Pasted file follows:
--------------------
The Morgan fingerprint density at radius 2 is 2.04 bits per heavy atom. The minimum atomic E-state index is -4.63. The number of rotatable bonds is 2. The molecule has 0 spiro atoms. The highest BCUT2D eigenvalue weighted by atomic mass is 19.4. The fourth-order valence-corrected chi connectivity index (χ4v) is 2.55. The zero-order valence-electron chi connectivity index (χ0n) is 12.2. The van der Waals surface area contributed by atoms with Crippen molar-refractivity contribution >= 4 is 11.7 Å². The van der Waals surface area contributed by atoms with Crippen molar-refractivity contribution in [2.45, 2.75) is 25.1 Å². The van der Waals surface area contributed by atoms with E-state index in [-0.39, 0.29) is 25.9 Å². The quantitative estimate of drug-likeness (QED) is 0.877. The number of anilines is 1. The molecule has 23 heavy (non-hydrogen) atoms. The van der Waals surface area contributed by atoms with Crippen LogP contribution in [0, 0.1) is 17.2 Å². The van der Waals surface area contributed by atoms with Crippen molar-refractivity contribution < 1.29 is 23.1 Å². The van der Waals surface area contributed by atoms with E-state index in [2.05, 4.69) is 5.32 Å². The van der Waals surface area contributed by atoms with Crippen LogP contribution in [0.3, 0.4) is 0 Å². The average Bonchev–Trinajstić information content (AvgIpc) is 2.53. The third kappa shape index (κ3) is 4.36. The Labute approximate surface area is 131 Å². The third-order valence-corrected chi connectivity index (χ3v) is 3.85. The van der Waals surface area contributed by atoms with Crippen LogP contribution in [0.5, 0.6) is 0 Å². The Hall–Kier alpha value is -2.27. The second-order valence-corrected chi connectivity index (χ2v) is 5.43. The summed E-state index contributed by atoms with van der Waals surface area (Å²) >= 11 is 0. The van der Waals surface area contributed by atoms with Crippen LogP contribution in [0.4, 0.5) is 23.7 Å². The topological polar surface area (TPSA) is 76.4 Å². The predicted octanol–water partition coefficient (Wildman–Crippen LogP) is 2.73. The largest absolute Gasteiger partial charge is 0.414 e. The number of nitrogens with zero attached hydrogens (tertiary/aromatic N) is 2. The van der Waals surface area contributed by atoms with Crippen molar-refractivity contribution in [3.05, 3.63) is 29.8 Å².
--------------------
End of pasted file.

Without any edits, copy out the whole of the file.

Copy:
The Morgan fingerprint density at radius 2 is 2.04 bits per heavy atom. The minimum atomic E-state index is -4.63. The number of rotatable bonds is 2. The molecule has 0 spiro atoms. The highest BCUT2D eigenvalue weighted by atomic mass is 19.4. The fourth-order valence-corrected chi connectivity index (χ4v) is 2.55. The zero-order valence-electron chi connectivity index (χ0n) is 12.2. The van der Waals surface area contributed by atoms with Crippen molar-refractivity contribution >= 4 is 11.7 Å². The van der Waals surface area contributed by atoms with Crippen molar-refractivity contribution in [2.45, 2.75) is 25.1 Å². The van der Waals surface area contributed by atoms with E-state index in [-0.39, 0.29) is 25.9 Å². The quantitative estimate of drug-likeness (QED) is 0.877. The number of anilines is 1. The molecule has 23 heavy (non-hydrogen) atoms. The van der Waals surface area contributed by atoms with Crippen LogP contribution in [0, 0.1) is 17.2 Å². The van der Waals surface area contributed by atoms with Crippen molar-refractivity contribution < 1.29 is 23.1 Å². The van der Waals surface area contributed by atoms with E-state index in [2.05, 4.69) is 5.32 Å². The van der Waals surface area contributed by atoms with Crippen LogP contribution in [0.3, 0.4) is 0 Å². The average Bonchev–Trinajstić information content (AvgIpc) is 2.53. The third kappa shape index (κ3) is 4.36. The Labute approximate surface area is 131 Å². The third-order valence-corrected chi connectivity index (χ3v) is 3.85. The van der Waals surface area contributed by atoms with Crippen LogP contribution in [0.5, 0.6) is 0 Å². The Hall–Kier alpha value is -2.27. The second-order valence-corrected chi connectivity index (χ2v) is 5.43. The summed E-state index contributed by atoms with van der Waals surface area (Å²) >= 11 is 0. The van der Waals surface area contributed by atoms with Crippen LogP contribution in [0.4, 0.5) is 23.7 Å². The topological polar surface area (TPSA) is 76.4 Å². The predicted octanol–water partition coefficient (Wildman–Crippen LogP) is 2.73. The largest absolute Gasteiger partial charge is 0.414 e. The number of nitrogens with zero attached hydrogens (tertiary/aromatic N) is 2. The van der Waals surface area contributed by atoms with Crippen molar-refractivity contribution in [3.05, 3.63) is 29.8 Å².